Pandemic Blues

As a little girl, I used to watch the sitcom, “Hill Street Blues”, with my mom. It was a TV show about police officers working in a major metropolitan city. Prior to the officers going out to patrol their beats, they sat through roll call. The sergeant recapped the previous day; the current mission of the precinct, updates, etc. However, prior to dismissing his officers, the sergeant’s departing statement to them was, “be careful out there.”

Positive morale is critically important for employees working on the frontline.

It is imperative for businesses or organizations to take care of their employees. PERIOD. However, a higher degree of emotional intelligence and compassion is paramount during times of crisis similar to the current state of our world. Namely, the employees who will serve as the face and unofficial spokespeople of your company or business.

I decided to write this after a recent experience at a grocery store. After desperately trying to replenish my essentials, I sought the assistance of several services to deliver my groceries because I really wasn’t trying to go to the store. As you would surmise, there were no delivery slots available. So, I had to visit the grocery store in person. Nice.

The cashier was wearing plastic gloves, while she was blowing her nose (with said gloves on), ringing up everyone’s groceries, handling money, and making change. She was clearly unwell. By the time she got to me (and maybe because of the cautious look on my face when she blew her nose the second time), she voluntarily offered that what seemed to me as cold-like symptoms were “allergies.” She also mentioned that she needed to leave (work), because she had already worked two of her off days, and had three children at home.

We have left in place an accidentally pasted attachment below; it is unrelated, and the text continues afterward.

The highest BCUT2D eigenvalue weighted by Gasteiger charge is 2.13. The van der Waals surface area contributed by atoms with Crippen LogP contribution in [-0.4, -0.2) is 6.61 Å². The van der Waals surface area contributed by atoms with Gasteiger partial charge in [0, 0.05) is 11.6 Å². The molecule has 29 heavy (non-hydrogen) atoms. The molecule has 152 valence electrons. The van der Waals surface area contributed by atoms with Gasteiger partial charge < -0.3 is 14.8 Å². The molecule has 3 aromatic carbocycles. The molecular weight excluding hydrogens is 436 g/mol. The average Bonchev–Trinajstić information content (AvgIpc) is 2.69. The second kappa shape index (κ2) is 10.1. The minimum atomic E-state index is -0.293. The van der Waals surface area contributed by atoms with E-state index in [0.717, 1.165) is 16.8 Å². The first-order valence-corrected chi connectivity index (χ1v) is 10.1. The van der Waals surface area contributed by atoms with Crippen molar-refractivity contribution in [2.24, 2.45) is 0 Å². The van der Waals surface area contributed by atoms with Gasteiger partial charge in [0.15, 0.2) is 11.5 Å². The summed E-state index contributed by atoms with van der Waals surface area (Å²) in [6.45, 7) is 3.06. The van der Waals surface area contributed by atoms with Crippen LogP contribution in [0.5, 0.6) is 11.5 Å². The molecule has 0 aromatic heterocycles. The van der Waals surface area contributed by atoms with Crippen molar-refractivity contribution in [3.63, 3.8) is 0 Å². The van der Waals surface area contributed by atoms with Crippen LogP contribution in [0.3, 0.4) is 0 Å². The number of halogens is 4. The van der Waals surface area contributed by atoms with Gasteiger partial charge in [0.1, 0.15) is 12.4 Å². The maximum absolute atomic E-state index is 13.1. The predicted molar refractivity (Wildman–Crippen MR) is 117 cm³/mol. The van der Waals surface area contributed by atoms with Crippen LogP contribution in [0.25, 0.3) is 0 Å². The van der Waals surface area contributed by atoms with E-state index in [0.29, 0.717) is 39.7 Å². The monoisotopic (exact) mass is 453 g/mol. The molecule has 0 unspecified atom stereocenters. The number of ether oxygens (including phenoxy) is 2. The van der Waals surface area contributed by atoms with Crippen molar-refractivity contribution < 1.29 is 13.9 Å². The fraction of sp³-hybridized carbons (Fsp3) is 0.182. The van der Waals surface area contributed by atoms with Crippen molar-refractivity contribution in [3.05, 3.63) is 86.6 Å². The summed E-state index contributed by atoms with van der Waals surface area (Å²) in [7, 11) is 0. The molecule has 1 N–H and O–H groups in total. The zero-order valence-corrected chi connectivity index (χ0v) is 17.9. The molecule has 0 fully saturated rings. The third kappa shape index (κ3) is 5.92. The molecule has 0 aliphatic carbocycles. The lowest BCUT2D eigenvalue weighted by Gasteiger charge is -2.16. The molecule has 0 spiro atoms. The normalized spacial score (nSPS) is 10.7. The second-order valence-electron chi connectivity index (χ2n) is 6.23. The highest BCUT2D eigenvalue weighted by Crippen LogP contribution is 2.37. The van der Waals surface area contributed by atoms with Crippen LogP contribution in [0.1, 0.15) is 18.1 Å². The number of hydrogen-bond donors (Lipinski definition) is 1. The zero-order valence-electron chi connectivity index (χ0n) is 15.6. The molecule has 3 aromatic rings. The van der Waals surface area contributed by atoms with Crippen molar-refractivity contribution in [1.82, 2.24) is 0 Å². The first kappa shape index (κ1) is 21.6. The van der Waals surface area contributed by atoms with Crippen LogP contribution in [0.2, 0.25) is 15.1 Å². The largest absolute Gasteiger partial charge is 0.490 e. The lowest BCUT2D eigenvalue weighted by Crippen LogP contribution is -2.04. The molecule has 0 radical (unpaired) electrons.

She was tired. She was unwell. And she was in a bad mood. Which negatively influenced my mood-especially when she’s handling my purchases that were destined for my home and my consumption.

I hold the employer partially accountable. The cashier blew her nose on two separate occasions while I was in her line (which wasn’t very long.) I’m fairly certain those weren’t the first two times she exhibited signs of something being wrong. This woman was no actress. She was unable to conceal that she wasn’t feeling it. Literally.

Yes, she was performing a valuable service. Yes, she was potentially putting her own health, and possibly her children’s health at risk by working during a time like this. However, if her runny nose was not due to seasonal allergies, there is a potential public/health safety risk. COVID or otherwise. Which negates anything positive-no matter how well intentioned. What responsibility did the store have to protect her and customers like me?

Also, this woman demonstratively did not have the proper frame of mind to deal with customers due to how she was feeling. And based on her statement: she had been working without days off, which is a dangerous recipe for anyone, but particularly someone with weaken immunity. When does the employer step in or recognize the obvious signs that an employee is faltering?

This revelation doesn’t have to yield a disciplinary discussion or action. Maybe it’s simply pulling the employee aside and asking, “Are you okay?” Or, “what can I do to help?”

Customer-facing jobs are tough. Whether it be retail, or our heroes working in the medical profession in response to COVID-19. It is a character-building experience to deal with the public. PERIODT. Especially during a pandemic, when people are sick, scared, or other highly stressful situations. This is why a “roll call” or a touch base could serve as a lifeline.

Before your frontline connects with your customers and stakeholders, make sure that they are okay. Make sure that there are activities and resources available for employees to decompress constructively before or after work. Remain alert and watch for clear signs of burnout or distress. Take ownership of the situation upfront to minimize the need to send in the Calvary to do damage control in the end.

When you’re paying people to take care of the people who are paying you, sometimes a business or an organization has to invest a lot more than money.

On both sides.

Be careful out there.

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